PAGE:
In this example, there would be a new “Storyteller.Selenium” library that provides the basis for integrating Selenium into Storyteller specifications with a common “ScreenFixture” base class for Fixture’s that target Selenium. After that, the SampleFixture class used in the specification above looks like this:

    public class SampleFixture : ScreenFixture
    {
        public SampleFixture()
        {
            // This is just a little bit of trickery to
            // use human readable aliases for elements on
            // the page. The Selenium By class identifies
            // how Selenium should "find" the element
            Element("the Show button", By.Id("button1"));
            Element("the Hide button", By.Id("button2"));
            Element("the div", By.Id("div1"));
            Element("the textbox", By.Id("text1"));
        }

        protected override void beforeRunning()
        {
            // Launching Chrome and opening the browser to a sample
            // HTML page. In real life, you'd need to be smarter about this
            // and reuse the Driver across specifications for better
            // performance
            Driver = new ChromeDriver();
            RootUrl = "file://" + Project.CurrentProject.ProjectPath.Replace("\\", "/");
        }

        public override void TearDown()
        {
            // Clean up behind yourself
            Driver.Close();
        }
    }

If you were editing the specifications in Storyteller’s Specification editor, you’ll have a dropdown box listing the elements by name any place where you need to specify an element like so:

editing

Finally, the proposed Storyteller.Selenium package adds information to the performance logging for how long a web page takes to load. This is the time according to WebDriver and shouldn’t be used for detailed performance optimization, but it’s still a useful number to understand performance problems during Storyteller specification executions. See the “Navigation/simple.htm” line below:

performance

What does the actual specification look like?

If you authored the specification above in the Storyteller user interface, you’d get this markdown file:

# Click Buttons

-> id = b721e06b-0b64-4710-b82b-cbe5aa261f60
-> lifecycle = Acceptance
-> max-retries = 0
-> last-updated = 2017-02-21T15:56:35.1528422Z
-> tags = 

[Sample]
|> OpenUrl url=simple.htm

This element is hidden by default
|> IsHidden element=the div

Clicking the "Show" button will reveal the div
|> Click element=the Show button
|> IsVisible element=the div
~~~

However, if you were writing the specification by hand directly in the markdown file, you can simplify it to this:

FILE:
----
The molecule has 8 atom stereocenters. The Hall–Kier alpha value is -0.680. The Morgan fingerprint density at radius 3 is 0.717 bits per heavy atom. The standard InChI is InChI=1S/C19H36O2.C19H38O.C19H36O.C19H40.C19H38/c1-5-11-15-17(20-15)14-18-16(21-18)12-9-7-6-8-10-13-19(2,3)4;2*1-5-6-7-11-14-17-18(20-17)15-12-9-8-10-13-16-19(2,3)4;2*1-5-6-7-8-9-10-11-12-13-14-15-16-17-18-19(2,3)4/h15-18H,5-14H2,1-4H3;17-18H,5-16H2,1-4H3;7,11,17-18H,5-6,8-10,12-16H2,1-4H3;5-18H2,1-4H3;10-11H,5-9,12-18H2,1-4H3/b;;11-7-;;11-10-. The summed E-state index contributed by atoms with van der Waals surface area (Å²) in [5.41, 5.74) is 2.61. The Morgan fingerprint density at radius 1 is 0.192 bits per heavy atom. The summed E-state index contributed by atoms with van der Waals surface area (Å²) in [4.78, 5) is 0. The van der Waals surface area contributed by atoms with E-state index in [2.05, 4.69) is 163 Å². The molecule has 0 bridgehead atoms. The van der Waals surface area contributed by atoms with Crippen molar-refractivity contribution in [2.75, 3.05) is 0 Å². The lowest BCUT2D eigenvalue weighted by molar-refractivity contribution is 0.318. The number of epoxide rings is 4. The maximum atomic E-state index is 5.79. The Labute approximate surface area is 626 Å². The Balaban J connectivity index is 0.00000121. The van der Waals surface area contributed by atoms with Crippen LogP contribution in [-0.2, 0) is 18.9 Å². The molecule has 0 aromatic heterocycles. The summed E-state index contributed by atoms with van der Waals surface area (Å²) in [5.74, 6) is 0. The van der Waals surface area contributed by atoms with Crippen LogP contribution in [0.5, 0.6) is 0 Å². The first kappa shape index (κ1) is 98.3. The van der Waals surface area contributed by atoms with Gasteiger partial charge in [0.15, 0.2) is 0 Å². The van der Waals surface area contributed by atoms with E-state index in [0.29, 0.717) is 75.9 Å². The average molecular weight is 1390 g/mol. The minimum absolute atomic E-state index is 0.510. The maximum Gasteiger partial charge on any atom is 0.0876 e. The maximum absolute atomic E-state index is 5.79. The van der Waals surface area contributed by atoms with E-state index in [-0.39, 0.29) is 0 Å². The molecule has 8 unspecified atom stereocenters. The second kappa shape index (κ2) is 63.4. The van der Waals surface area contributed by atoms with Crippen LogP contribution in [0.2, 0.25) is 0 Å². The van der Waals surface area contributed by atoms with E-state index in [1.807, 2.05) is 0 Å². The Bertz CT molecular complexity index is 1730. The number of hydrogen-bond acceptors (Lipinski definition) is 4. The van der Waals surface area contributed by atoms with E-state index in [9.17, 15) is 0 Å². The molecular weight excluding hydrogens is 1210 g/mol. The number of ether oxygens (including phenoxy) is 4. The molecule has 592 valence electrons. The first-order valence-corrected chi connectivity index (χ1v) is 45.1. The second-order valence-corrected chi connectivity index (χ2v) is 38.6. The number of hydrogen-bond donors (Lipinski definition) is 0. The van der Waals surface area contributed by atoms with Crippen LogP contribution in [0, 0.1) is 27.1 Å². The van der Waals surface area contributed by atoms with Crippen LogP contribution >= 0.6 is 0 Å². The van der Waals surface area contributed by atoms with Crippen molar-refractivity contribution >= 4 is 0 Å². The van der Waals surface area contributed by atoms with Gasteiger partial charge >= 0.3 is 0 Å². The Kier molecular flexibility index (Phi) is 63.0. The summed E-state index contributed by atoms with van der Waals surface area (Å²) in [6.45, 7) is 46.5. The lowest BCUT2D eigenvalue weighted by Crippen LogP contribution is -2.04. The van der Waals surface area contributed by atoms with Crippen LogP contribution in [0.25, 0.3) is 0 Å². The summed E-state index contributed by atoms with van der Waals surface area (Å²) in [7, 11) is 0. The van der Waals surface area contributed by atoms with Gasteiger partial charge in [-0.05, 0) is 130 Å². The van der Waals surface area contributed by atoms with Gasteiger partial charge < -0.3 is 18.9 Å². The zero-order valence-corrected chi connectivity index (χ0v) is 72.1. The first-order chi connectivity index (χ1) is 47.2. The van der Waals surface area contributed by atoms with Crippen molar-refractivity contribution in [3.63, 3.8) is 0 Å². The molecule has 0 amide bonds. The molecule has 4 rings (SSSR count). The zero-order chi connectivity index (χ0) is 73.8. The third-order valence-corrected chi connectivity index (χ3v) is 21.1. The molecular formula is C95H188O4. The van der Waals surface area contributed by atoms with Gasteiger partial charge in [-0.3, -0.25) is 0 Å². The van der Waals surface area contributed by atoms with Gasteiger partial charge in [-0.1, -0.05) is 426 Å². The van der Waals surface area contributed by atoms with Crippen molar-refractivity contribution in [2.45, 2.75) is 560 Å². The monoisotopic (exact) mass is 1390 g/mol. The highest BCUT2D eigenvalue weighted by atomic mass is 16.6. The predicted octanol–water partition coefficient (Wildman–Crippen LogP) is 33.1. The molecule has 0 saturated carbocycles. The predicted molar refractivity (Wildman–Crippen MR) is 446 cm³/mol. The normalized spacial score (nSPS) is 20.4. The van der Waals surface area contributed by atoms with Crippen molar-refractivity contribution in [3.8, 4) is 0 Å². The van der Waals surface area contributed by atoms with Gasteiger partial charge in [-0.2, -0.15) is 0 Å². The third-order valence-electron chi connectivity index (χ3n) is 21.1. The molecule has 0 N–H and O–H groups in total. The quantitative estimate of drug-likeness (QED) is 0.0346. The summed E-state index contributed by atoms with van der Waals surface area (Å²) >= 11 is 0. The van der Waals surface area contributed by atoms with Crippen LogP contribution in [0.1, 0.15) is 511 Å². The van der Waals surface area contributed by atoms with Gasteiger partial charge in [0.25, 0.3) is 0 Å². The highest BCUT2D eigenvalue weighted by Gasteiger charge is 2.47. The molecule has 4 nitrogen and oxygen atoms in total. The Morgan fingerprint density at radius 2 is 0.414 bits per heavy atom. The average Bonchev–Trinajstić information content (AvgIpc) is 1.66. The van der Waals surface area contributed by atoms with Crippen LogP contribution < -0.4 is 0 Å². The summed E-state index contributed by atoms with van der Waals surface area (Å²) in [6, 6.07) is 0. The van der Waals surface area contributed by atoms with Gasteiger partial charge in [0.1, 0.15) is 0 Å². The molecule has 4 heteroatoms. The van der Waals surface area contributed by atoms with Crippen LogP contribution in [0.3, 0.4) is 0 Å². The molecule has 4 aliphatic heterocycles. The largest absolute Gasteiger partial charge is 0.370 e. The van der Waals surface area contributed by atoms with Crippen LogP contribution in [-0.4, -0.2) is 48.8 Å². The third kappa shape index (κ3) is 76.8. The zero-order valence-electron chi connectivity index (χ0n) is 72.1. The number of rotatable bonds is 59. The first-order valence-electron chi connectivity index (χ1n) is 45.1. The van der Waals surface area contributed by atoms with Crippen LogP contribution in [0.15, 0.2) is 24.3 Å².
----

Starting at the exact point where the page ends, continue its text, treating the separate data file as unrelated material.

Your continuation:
# Click Buttons

[Sample]
|> OpenUrl simple.htm

This element is hidden by default
|> IsHidden the div

Clicking the "Show" button will reveal the div
|> Click the Show button
|> IsVisible the div

We’re trying very hard with Storyteller 4 to make specifications easier to write for non-developers and what you see above is a product of that effort.

Why Storyteller + Selenium instead of just Selenium?

why would you want to use Storyteller and Selenium together instead of just Selenium by itself? A couple reasons:

  • There’s a lot more going on in effective automated tests besides driving web browsers (setting up system data, checking system data, starting/stopping the system under test). Storyteller provides a lot more functionality than Selenium by itself.
  • It’s very valuable to express automated tests in a higher level language with something like Storyteller or Cucumber instead of going right down to screen elements and other implementation details. I say this partially for making the specifications more human readable, but also to decouple the expression of the test from the underlying implementation details. You want to do this so that your tests can more readily accommodate structural changes to the web pages. If you’ve never worked on large scale automated testing against a web browser, you really need to be aware that these kinds of tests can be very brittle in the face of user interface changes.
  • Storyteller provides a lot of extra instrumentation and performance logging that can be very useful for debugging testing or performance problems
  • I hate to throw this one out there, but Storyteller’s configurable retry capability in continuous integration is very handy for test suites with oodles of asynchronous behavior like you frequently run into with modern web applications

Because somebody will ask, or an F# enthusiast will inevitably throw this out there, yes, there’s Canopy as well that wraps a nice DSL around Selenium and provides some stabilization. I’m not disparaging Canopy in the slightest, but everything I said about using raw Selenium applies equally to using Canopy by itself. To be a bit more eye-poky about it, one of the first success stories of Storyteller 3 was in replacing a badly unstable test suite that used Canopy naively.